The OECD Territorial Review notes that “ICTs can play an important role in improving the efficiency of public service delivery in sparsely populated and remote areas. The Internet can also promote better business opportunities and help rural firms to penetrate distant markets”.
These observations formed the starting point for Digital Arctic. Our approach was three-pronged: society, technology, and business. We looked on how IT can affect the way people live, we looked on the technological issues, and we looked at business potential and how IT can help boost economic diversification.
In the spirit of its digital theme, we decided to make it a digital conference, divided into three sessions:
IT’S ABOUT HUMANS – society
MAKING IT POSSIBLE – technology
IT CAN BE DONE – business
Beyond Digital Arctic, there is a wide range of ways NORA may offer support if you were inspired by the conference. You can read more on these options under the DO IT section.
Digital Arctic at the Arctic Futures Symposium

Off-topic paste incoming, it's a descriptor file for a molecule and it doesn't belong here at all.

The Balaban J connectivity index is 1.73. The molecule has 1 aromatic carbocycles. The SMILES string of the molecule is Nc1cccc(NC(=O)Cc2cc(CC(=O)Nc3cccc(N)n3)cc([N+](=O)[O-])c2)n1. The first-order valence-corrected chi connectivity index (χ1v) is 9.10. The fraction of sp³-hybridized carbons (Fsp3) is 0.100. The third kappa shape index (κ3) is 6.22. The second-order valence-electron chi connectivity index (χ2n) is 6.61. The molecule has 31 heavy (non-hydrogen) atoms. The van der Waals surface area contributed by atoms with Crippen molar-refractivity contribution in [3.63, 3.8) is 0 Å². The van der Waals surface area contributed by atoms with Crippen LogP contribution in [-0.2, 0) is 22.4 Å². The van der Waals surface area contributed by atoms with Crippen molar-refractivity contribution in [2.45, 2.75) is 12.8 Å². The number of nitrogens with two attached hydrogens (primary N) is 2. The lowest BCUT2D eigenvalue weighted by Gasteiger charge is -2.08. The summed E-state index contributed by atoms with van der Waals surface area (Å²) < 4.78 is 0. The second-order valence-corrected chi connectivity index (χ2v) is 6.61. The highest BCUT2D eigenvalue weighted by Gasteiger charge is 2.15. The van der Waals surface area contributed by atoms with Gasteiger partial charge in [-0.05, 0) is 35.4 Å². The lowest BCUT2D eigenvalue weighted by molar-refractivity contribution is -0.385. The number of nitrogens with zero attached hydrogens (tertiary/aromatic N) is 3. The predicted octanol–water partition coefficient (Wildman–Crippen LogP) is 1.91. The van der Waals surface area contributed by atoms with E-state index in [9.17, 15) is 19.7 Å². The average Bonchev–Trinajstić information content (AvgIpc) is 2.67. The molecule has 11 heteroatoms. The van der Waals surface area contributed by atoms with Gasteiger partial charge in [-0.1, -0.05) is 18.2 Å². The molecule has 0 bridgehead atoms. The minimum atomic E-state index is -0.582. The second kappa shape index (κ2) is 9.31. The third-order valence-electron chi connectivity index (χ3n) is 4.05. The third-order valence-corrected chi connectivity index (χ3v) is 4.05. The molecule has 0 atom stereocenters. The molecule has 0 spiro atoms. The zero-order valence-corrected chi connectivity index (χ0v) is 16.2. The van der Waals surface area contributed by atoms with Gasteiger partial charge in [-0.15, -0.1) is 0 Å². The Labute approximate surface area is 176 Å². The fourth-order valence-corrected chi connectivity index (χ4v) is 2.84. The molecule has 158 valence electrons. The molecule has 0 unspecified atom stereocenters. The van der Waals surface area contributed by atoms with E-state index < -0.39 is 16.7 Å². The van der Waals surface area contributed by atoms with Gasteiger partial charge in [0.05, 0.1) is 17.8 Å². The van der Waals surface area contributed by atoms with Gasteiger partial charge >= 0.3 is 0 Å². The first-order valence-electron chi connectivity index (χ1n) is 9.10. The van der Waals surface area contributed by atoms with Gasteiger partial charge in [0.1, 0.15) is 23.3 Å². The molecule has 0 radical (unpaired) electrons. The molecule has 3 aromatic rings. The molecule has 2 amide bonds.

In the continuation of Digital Arctic, NORA organised a session on ICT development in the Arctic at the Arctic Futures Symposium in Brussels on 17-18 November 2015. The session, chaired by Kate Sanderson, Head of the Faroese Mission to the EU, emphasised that digitization is essential for Arctic development.
Oana Spinu, Executive Director at the Nunavut Broadband Development Corporation (CA) said internet access is a human right due to its importance for education. “In the Canadian Arctic, I would argue that the lack of digitization constitutes a social injustice”, she said.
A more positive outlook was provided by Tara MacLean Sweeney, Executive Vice-President for External Affairs at the Arctic Slope Regional Corporation (ASRC) and then Chair of the Arctic Economic Council (US). She focused on the good e-medicine results in Alaska, and the development of fibre optic cables across the Arctic.
From a business perspective, long distances, small communities, and the extreme climate can make access to competent labour complicated. Søren Halling, Senior Software Developer and Partner with E7 stated: “Software production is hard. Especially in the Arctic”. Often they struggle to recruit the specialists they need, however, there are also benefits to developing software in a small “laboratory” community such as the Faroe Islands.
Olavur Ellefsen, an ICT entrepreneur in the Faroe Islands since 1996 and currently working for Schlumberger, underlined the importance of local ownership and leadership in the development of ICT solutions for the best results. This requires support from both local and national politicians across the Arctic.